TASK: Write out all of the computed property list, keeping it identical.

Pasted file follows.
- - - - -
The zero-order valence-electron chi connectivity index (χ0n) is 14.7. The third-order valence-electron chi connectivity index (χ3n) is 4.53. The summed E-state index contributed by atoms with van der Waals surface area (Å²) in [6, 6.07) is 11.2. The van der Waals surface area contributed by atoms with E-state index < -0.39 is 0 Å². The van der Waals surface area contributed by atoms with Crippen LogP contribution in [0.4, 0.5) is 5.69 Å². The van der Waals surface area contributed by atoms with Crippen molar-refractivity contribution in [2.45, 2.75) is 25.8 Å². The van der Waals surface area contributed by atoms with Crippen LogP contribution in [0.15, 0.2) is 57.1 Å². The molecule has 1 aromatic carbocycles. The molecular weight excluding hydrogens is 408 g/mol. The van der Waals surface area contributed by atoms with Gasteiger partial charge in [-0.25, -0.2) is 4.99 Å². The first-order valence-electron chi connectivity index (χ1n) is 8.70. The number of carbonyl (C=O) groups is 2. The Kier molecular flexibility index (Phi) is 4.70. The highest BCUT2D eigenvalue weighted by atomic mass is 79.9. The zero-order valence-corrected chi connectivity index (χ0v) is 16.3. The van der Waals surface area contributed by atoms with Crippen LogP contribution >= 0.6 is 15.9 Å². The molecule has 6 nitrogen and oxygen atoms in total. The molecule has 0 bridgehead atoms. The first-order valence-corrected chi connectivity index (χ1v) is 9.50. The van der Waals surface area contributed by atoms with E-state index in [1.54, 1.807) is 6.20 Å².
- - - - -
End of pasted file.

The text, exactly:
The zero-order valence-electron chi connectivity index (χ0n) is 14.7. The third-order valence-electron chi connectivity index (χ3n) is 4.53. The summed E-state index contributed by atoms with van der Waals surface area (Å²) in [6, 6.07) is 11.2. The van der Waals surface area contributed by atoms with E-state index < -0.39 is 0 Å². The van der Waals surface area contributed by atoms with Crippen LogP contribution in [0.4, 0.5) is 5.69 Å². The van der Waals surface area contributed by atoms with Crippen molar-refractivity contribution in [2.45, 2.75) is 25.8 Å². The van der Waals surface area contributed by atoms with Crippen LogP contribution in [0.15, 0.2) is 57.1 Å². The molecule has 1 aromatic carbocycles. The molecular weight excluding hydrogens is 408 g/mol. The van der Waals surface area contributed by atoms with Gasteiger partial charge in [-0.25, -0.2) is 4.99 Å². The first-order valence-electron chi connectivity index (χ1n) is 8.70. The number of carbonyl (C=O) groups is 2. The Kier molecular flexibility index (Phi) is 4.70. The highest BCUT2D eigenvalue weighted by atomic mass is 79.9. The zero-order valence-corrected chi connectivity index (χ0v) is 16.3. The van der Waals surface area contributed by atoms with Crippen LogP contribution >= 0.6 is 15.9 Å². The molecule has 6 nitrogen and oxygen atoms in total. The molecule has 0 bridgehead atoms. The first-order valence-corrected chi connectivity index (χ1v) is 9.50. The van der Waals surface area contributed by atoms with E-state index in [1.54, 1.807) is 6.20 Å².